The Truth Behind the Celery Juice Craze

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By: Hayley Harris

By: Hayley Harris

Registered Dietitian, Health and Fitness Instructor, and Recipe Developer

If you have traveled to three separate grocery stores to find celery recently, you are not alone! Why is everyone buying and juicing this common vegetable? How has one of the most basic vegetables been lifted to superfood status? The celery juice craze has hit the nation by storm mostly due to Anthony William, a “medical medium” as he calls himself, who listens to a “spirit” that guides him to holistic approaches to medicine. He is the author of a few New York Times bestselling books and recently appeared on an episode of Extra where he touted the miraculous benefits of drinking celery juice. Cue the celery craze.

While William claims that the juice, when consumed alone and in large quantities, (he recommends sixteen fluid ounces each morning) has ‘potent healing’ qualities, the science on the subject is lacking. Celery juice has not been found in clinical trials to do anything ‘miraculous’ as you may have suspected. However, celery is a nutrient dense vegetable that contains some powerful nutrients that can support a healthy lifestyle, and may be of benefit if you like to work out.


Proof is in the Celery?

So what is it about celery that has health fanatics and fitness junkies obsessing? Well, in part, it is the nutrients. Some of the key players contained in a stalk of celery are vitamin K, molybendum, potassium, vitamin C, and plenty of flavenoids that have been studied for their role in fighting inflammation in the body (1). 

Celery is also a good source of dietary nitrate which is converted to nitric oxide in the body to regulate blood flow, oxygenation, and blood pressure. In clinical trials, nitrate supplementation has been shown to enhance exercise tolerance and performance. In studies on highly trained cyclists, those who began workouts with more nitric oxide in their bloodstream performed better than those with lower levels. Additionally, nitrate promotes a healthier resting blood pressure that increases blood flow to tissues which can help promote muscle healing after intense workouts. Both of these benefits make celery a great choice for athletes and active individuals. However, celery is not the only source of nitrates. Nitrates can also be found in green leafy vegetables like lettuce and arugula, as well as beets, rhubarb, and cabbage (2,3,4).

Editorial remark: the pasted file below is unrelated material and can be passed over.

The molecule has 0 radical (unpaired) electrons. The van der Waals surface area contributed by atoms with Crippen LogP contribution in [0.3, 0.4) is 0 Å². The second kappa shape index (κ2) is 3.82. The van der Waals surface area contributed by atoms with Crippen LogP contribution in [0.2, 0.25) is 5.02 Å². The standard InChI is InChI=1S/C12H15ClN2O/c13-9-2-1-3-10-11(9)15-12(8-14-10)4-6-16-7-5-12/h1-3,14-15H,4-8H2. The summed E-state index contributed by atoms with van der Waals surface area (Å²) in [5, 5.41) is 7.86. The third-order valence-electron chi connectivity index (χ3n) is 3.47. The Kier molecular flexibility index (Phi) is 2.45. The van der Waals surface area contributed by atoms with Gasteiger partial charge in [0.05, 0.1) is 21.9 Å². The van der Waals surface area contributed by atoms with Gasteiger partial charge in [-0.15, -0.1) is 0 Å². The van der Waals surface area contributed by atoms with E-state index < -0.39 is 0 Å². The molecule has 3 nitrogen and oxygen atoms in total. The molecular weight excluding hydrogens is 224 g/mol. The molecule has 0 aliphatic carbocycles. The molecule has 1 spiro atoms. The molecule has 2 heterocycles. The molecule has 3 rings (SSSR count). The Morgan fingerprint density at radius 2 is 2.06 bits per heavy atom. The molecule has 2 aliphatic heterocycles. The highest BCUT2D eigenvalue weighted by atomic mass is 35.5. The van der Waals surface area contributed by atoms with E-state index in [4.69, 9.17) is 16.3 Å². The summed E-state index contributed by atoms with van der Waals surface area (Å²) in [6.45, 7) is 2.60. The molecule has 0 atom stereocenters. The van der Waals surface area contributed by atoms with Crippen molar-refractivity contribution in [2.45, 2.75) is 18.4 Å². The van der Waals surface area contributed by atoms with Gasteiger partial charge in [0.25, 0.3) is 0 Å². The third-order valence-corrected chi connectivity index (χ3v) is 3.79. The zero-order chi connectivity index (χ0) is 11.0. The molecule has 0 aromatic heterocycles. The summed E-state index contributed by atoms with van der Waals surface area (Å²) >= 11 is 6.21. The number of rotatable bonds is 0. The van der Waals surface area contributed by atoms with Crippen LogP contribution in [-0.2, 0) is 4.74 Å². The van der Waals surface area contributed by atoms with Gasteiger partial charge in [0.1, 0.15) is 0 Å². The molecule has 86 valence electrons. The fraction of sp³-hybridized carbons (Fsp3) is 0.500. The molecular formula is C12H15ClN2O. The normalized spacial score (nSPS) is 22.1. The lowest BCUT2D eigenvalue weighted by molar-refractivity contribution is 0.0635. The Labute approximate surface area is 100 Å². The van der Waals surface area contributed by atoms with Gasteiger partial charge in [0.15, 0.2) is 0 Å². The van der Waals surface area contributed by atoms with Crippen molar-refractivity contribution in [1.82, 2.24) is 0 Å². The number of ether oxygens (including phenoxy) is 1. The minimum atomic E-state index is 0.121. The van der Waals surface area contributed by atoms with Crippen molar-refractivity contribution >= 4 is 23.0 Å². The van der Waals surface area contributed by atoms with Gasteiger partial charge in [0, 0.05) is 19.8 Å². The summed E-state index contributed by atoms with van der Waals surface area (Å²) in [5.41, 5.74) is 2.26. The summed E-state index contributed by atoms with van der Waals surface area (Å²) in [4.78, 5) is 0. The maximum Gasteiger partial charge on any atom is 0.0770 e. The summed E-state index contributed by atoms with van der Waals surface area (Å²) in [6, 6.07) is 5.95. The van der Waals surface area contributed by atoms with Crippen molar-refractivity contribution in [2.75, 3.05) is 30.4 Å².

Celery is also promoted as a weight loss food due to its low calorie count, only 16 calories in one cup! In addition, celery contains a unique fiber compound known as apiuman, which provides further anti-inflammatory benefits as well as contributing to a feeling of fullness (5).

One of the most compelling reasons to drink celery juice is the fact that it is a great way to rehydrate. Celery is 95% water. Most people don’t drink enough water. Getting an extra sixteen ounces of liquid each day may be the reason why people who follow William’s protocol think celery juice is changing their lives. However, celery juice is packed with anti-inflammatory nutrients, electrolytes (like sodium which is lost from the body when sweating) and no sugar. Celery juice is a great, natural way to replenish these important nutrients after a workout.


Eat it Without Bad Childhood Memories

Before you run to the nearest juice bar, know that you can get all the benefits of celery by simply eating it. Celery can be eaten raw or lightly steamed to retain most of the antioxidants. Try raw celery sticks loaded with a bit of peanut butter, soft cheese, or chicken salad. You can add chopped celery to salads, tuna fish, or throw it into soups. Celery leaves can also be consumed. They have a delicate flavor that is delicious mixed into salads or soups.

If you enjoy the taste of celery juice and you want to add it to your daily recovery regimen, go for it. It is loaded with nutrients, can help the circulatory system work optimally, and is a great way to hydrate yourself, especially after an intense workout. However, this is not a miracle food and shouldn’t be used as a cure-all. A healthy, prudent diet filled with a variety of whole, non-processed foods is best to maintain your healthy lifestyle.


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